All Bradford Glasswool batts are made from approximately 60% recycled glass, and our Rockwool product uses up to 15% of blast furnace materials that would otherwise become land fill. In fact, Bradford ComfortSeal Insulation is even better for maintaining a healthy planet than that. Studies show that home energy consumption is one of the prime contributors to the greenhouse effect. With the right insulation, you can reduce not only the greenhouse effect, but also the cost of your energy bills. You can expect, through energy cost saving, that the insulation will pay for itself within 3 - 4 years. By reducing your consumption of energy for heating and cooling, Bradford ComfortSeal Insulation doesn’t just save you money, they help save our planet as well.

CSR Bradford ComfortSeal Insulation and Bradford Rockwool are endorsed by The Allergy Research Foundation 

- for minimal VOC and dust emission in normal use.


Bradford Comfort Seal Insulation is now manufactured using the latest FBS-1 bio-soluble formulation and have been assessed as non-hazardous under the National Occupational Health & Safety Commission's guidelines.


For fast efficient installation by qualified installers RING NOW at: 02 6280 5300. We provide a free inspection of your home and advice on all your insulation needs.

Insulation acts as a barrier to heat flow. It can make your home more comfortable by reducing the amount of warmth escaping in winter and reducing the amount of heat entering in summer. By insulating you can significantly reduce your heating and cooling bills and help to reduce greenhouse gas emissions. The higher the R-value of insulation the more it slows heat flow and the better it works.

Why install insulation?

What sort of insulation should I use?

The important thing to remember with insulation is that R-value determines the effectiveness of the insulation. The type of insulation will depend on the circumstances of the project and personal preference. For example, wool batts rated at R2 will function exactly the same way thermally as Polyester Batts rated at R2. Check to ensure the insulation you choose passes Australian standards.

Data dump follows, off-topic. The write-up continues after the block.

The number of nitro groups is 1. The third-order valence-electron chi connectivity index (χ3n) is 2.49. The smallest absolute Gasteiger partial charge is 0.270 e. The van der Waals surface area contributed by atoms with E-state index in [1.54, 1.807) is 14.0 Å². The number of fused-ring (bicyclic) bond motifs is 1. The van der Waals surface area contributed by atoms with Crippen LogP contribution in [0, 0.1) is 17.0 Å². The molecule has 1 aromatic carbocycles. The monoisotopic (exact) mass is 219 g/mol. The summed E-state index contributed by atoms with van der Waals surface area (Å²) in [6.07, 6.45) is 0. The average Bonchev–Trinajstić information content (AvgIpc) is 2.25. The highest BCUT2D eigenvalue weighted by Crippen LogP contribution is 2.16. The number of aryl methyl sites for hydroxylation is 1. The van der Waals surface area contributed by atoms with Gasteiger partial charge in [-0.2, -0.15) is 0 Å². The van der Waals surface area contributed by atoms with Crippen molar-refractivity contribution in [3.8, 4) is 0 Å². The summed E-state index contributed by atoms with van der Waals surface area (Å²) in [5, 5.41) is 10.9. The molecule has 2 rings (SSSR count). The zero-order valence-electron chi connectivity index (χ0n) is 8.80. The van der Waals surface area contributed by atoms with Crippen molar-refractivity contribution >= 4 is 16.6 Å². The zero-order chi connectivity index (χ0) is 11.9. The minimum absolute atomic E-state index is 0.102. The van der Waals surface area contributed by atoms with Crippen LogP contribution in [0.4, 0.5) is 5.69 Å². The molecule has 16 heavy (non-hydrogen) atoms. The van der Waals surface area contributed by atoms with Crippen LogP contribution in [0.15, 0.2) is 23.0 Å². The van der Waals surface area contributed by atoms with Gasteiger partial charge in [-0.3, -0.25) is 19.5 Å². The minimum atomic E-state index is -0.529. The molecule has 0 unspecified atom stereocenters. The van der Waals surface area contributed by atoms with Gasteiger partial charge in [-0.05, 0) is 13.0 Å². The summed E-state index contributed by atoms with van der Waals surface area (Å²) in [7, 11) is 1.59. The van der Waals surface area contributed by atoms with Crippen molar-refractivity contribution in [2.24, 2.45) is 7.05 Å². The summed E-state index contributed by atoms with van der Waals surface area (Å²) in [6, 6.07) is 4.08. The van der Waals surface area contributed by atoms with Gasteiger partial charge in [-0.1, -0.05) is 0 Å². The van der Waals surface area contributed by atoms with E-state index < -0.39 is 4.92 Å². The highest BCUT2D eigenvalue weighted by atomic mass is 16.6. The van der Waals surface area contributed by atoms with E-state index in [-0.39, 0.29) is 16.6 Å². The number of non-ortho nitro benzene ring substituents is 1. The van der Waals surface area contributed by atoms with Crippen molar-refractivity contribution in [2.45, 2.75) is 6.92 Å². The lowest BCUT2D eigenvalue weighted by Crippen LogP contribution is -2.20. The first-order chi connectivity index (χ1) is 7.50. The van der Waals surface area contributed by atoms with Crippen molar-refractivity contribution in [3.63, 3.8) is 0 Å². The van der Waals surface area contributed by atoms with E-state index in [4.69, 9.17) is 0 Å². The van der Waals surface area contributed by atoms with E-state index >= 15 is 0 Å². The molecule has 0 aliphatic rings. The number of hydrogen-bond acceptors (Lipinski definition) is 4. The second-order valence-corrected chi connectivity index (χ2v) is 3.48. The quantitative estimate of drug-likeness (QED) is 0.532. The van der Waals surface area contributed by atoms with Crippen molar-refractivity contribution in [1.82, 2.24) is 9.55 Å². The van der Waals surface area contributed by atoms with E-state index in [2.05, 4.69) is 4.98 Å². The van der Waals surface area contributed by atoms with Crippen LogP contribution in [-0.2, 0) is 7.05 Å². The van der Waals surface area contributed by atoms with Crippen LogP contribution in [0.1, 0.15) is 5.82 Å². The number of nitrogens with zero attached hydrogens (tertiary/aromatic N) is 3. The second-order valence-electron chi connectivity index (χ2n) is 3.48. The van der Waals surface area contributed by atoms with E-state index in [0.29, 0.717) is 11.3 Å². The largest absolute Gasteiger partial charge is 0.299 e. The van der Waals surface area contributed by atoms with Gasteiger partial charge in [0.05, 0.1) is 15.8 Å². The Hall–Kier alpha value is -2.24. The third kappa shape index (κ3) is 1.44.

How much insulation do I need?


We recommend R 4 to R 5 in the ceiling; R1.5 to R 2 in the walls; and R 1 to R 1.5 under suspended floors or around slab edges. When installing, you should prioritise the roof first, then walls, then floor. You can lose up to 40% of the heat in your home through the roof, up to 25% through walls, and up to 15% through the floor.

Bulk insulation

Works by trapping tiny pockets of still air within its structure. This air provides a barrier or resistance to heat flow. Resistance to heat flow (R value) is not seasonally dependent for bulk insulation. See below for types of bulk insulation.

Reflective insulation

Works by a combination of reflecting large amounts of heat away from its polished metallic surface and/or by reducing the radiant heat being emitted from the surface. To be fully effective there needs to be an air gap of 25mm beside the reflective side of the insulation. Because reflective insulation works by reflecting radiant energy, it is more effective at higher temperatures and generally has a higher rating for summer R-values than for winter values. E.g. A layer of foil under roof tiles might be R0.23 for winter rating but R0.9 for summer.

Because Canberra has a climate that requires far more heating than cooling, it is generally easier to get adequate levels of insulation using bulk insulation rather than foil insulation.

Tips for installation

  • Fit: Avoid gaps in the insulation. When using bulk insulation, cut the insulation carefully to ensure good fitting around windows, ceiling fans, etc.
  • Keep bulk insulation dry at all times.
  • Have your wiring inspected by a licensed electrician to ensure it can be safely covered by insulation.
  • Avoid loose-fill insulation if your roof space is excessively draughty, unless a sealant can be added to bond its top surface.
  • Reflective foil should be installed with a still air gap of at least 25mm width next to the reflective surface. Tape up any holes, tears or joins in the foil.
  • Caution! Allow clearance around appliances and fittings. Do not install insulation within 90mm of hot flues, or recessed light fittings.

(Retain a clearance of 90mm for low voltage down lights). Restrain loose-fill insulation with non-combustible barriers
Retrofitting insulation to roofs with attic-type spaces is generally straightforward as access is relatively easy and there is adequate space for the bulk insulation. In general, it is a good idea to avoid covering ceiling joists as this may create a safety hazard unless a catwalk is installed.